As a business owner, you may be wondering about your liability for car accidents involving your employees. The answer is not straightforward and depends on various factors, such as the circumstances of the accident, the employee’s role in the business, and the state’s laws.
Here are some key points to consider:
1. Employer Liability for Employee Actions:
Under the legal principle of respondeat superior (Latin for “let the master answer”), employers can be held liable for their employees’ actions if they occur within the scope of employment, according to Harris Personal Injury Lawyers Inc. This means that if an employee is driving a company vehicle or using their personal vehicle for work-related purposes and causes an accident, the employer may be held responsible for any damages or injuries resulting from the accident.
However, if the employee was engaged in personal activities at the time of the accident, such as running a personal errand during a lunch break, the employer may not be held liable.
2. Negligent Hiring or Supervision:
In addition to respondeat superior, employers may also be held liable if they knew or should have known that the employee was unfit for the job or posed a risk to others. For example, if the employer hired an employee with a history of reckless driving or DUI convictions and the employee caused an accident while driving a company vehicle, the employer may be held liable for negligent hiring.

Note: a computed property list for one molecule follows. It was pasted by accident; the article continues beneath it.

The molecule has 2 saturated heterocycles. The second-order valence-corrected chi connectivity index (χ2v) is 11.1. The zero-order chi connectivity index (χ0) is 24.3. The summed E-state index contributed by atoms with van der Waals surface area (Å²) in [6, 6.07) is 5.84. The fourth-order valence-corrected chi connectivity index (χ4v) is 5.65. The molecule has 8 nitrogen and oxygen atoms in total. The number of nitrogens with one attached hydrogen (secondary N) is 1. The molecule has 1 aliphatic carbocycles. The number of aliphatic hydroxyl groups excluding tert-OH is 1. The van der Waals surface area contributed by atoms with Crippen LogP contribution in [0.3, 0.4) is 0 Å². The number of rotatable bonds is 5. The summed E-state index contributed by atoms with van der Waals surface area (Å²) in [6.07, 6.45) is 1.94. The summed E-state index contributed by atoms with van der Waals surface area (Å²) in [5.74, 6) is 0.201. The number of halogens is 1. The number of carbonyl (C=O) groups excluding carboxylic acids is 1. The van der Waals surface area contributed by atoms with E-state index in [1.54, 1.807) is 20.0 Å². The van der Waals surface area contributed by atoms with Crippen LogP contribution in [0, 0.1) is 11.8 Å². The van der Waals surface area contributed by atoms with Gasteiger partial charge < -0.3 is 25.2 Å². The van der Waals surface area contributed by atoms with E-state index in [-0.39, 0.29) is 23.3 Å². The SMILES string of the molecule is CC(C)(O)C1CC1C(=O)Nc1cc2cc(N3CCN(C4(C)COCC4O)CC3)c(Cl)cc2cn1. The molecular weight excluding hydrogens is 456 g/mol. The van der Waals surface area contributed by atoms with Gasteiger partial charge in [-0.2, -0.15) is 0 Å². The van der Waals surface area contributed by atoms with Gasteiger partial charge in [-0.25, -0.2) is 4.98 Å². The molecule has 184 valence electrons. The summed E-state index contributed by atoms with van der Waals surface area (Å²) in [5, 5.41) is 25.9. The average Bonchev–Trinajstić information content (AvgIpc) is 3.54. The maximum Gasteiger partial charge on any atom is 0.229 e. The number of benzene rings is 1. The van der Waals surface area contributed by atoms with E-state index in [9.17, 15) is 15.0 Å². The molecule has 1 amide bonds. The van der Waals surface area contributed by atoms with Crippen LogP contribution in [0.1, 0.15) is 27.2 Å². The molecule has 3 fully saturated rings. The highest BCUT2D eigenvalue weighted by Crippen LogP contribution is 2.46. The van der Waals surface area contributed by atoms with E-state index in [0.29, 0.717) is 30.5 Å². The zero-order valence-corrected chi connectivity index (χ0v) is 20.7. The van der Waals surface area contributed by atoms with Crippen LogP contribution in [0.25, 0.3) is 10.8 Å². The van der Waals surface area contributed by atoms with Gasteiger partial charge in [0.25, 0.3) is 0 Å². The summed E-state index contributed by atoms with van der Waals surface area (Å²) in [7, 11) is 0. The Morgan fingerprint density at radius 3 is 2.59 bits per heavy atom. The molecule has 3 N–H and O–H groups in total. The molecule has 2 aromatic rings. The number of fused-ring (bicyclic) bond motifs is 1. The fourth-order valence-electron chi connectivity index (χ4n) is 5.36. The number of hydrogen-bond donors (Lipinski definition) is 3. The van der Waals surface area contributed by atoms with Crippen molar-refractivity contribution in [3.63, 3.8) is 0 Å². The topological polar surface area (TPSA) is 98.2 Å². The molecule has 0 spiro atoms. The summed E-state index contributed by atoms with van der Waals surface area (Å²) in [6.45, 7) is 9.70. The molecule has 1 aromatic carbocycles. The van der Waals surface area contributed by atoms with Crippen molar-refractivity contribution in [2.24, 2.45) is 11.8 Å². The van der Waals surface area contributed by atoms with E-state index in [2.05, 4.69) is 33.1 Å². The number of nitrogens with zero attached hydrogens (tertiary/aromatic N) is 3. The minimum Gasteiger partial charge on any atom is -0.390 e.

Similarly, if the employer knew that the employee had a habit of texting while driving or was prone to speeding, and failed to take corrective action, such as reprimanding or terminating the employee, the employer may be held liable for negligent supervision.
3. Business Structure:
The type of business structure can also affect liability. For example, if you are a sole proprietor or a partner in a partnership, you are personally liable for any damages or injuries resulting from a car accident involving an employee. On the other hand, if your business is structured as a corporation or a limited liability company (LLC), your personal assets may be protected from business liabilities, although the business itself may still be liable.
4. Insurance Coverage:
Having adequate insurance coverage is critical for protecting your business from liability. Depending on the nature of your business and the types of vehicles your employees use, you may need to purchase commercial auto insurance or hire non-owned auto liability coverage to protect your business in the event of a car accident.
Commercial auto insurance typically covers liability for bodily injury and property damage caused by your business’s vehicles and employees while driving those vehicles. Non-owned auto liability coverage covers liability for bodily injury and property damage caused by employees driving their personal vehicles for business purposes.
In conclusion, as a business owner, you may be held liable for car accidents involving your employees, depending on the circumstances of the accident, the employee’s role in the business, and the state’s laws. To protect your business from liability, you should ensure that your employees are adequately trained, have a clean driving record, and have the necessary insurance coverage. It is also important to consult with a legal and insurance professional to determine the best way to protect your business from liability.